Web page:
The International Criminal Court (ICC) -- which was formally established in 2003 to prosecute war crimes, crimes against humanity, genocide, and the as-of-yet-undefined crime of aggression -- has long held a special place in the hearts of human rights activists and those hoping to hold perpetrators of terrible crimes to account.
Although supporters of the court have a noble purpose, there are a number of reasons to be cautious and concerned about the effect the ICC could have on national sovereignty and politically precarious situations the world over.
One of the most basic principles of international law is that a state cannot be bound by a treaty to which it is not a party. Further, long-standing international legal norms hold that a state cannot be bound to legal assertions that it has specifically rejected. The ICC, however, directly contravenes these norms and precedents of international law; it claims jurisdiction to prosecute and imprison citizens of countries that are not party to the Rome Statute and, more shockingly, over those who have specifically rejected the court's jurisdiction.
Seeking to impose international legal requirements and jurisdiction on unwilling sovereign states is unsupportable, and a clear contravention of international law. It also has significant implications for states that are unable or unwilling to ratify the Rome Statue establishing the ICC.
For instance, both the Clinton administration and the Bush administration concluded that the ICC is a seriously flawed institution that the United States should not join. However, because of the ICC's unprecedented claims of jurisdiction, the United States has had to take unusual steps to protect its citizens and military personnel, including negotiating a network of nonsurrender agreements (or Article 98 agreements, after the section of the Rome Statute that permits such arrangements) with as many countries as possible. Countries that sign such agreements with the United States promise, in effect, not to surrender U.S. nationals to the ICC without the consent of the U.S. government.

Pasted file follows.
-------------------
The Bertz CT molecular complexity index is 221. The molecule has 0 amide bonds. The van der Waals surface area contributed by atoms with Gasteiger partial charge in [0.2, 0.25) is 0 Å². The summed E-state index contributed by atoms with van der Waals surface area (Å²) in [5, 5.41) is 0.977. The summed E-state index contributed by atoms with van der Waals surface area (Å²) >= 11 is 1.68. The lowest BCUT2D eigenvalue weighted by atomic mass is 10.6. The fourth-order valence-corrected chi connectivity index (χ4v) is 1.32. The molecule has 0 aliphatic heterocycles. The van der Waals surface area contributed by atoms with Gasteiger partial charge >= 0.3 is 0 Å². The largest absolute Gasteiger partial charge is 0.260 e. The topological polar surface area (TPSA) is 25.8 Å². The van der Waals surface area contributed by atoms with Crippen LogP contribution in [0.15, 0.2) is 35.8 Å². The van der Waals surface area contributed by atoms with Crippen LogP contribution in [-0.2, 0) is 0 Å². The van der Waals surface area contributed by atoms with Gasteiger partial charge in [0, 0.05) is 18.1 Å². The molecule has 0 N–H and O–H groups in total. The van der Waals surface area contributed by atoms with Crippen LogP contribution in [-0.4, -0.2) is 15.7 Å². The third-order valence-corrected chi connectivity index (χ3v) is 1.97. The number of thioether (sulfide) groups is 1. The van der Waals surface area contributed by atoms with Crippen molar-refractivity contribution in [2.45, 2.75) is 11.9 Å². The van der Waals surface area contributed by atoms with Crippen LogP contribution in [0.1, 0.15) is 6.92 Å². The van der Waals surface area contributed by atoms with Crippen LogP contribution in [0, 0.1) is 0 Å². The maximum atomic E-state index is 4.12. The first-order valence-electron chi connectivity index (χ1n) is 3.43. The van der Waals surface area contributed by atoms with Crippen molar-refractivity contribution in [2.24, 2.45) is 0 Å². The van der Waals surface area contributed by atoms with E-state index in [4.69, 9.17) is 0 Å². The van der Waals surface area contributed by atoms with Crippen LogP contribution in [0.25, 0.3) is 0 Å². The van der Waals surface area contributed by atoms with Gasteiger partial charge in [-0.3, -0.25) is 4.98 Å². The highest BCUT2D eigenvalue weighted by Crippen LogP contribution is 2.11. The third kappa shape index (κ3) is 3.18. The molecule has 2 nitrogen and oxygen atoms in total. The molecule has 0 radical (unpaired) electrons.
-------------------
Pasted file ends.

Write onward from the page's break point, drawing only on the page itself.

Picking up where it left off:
America pursued Article 98 agreements out of concern that the ICC could be used as a tool by those opposed to its foreign policy to make political statements through ICC prosecutions. Supporters of the ICC disparage this as unnecessary. They claim there are protections in the ICC treaty to prevent abuse of the court -- after all, the court can only intervene in cases committed within the territory or involving a citizen of an ICC party, and then only if that country proves unwilling or unable, in the judgment of the court, to investigate and prosecute alleged crimes.
This is cold comfort. Unscrupulous individuals and groups will seek to misuse the ICC for politically motivated attacks, as demonstrated by those urging the court to indict Bush administration officials for alleged crimes in Iraq and Afghanistan. In the first two years of the ICC, more than 100 charges against U.S. citizens were submitted to the court. While the ICC chief prosecutor declined to pursue these cases, there is no assurance that future cases will be similarly resolved.
Because of its relative lack of checks to prevent it from being misused, the ICC represents a dangerous temptation for those with political axes to grind. This is a lesson currently being learned by Israel. Despite the fact that Israel is not a party to the Rome Statute, the ICC prosecutor is reportedly exploring ways to prosecute Israeli commanders for alleged war crimes committed during the recent actions in Gaza.
Palestinian lawyers argue that Palestine can request ICC jurisdiction as the de facto sovereign even though it is not an internationally recognized state. This is a political twofer for the Palestinians: Pressure is applied to Israel over alleged war crimes while excluding Hamas's incitement of the military action (as well as its war crimes against Israeli civilians) and, at the same time, momentum is increased for Palestinian statehood without the need to make compromises with Israel.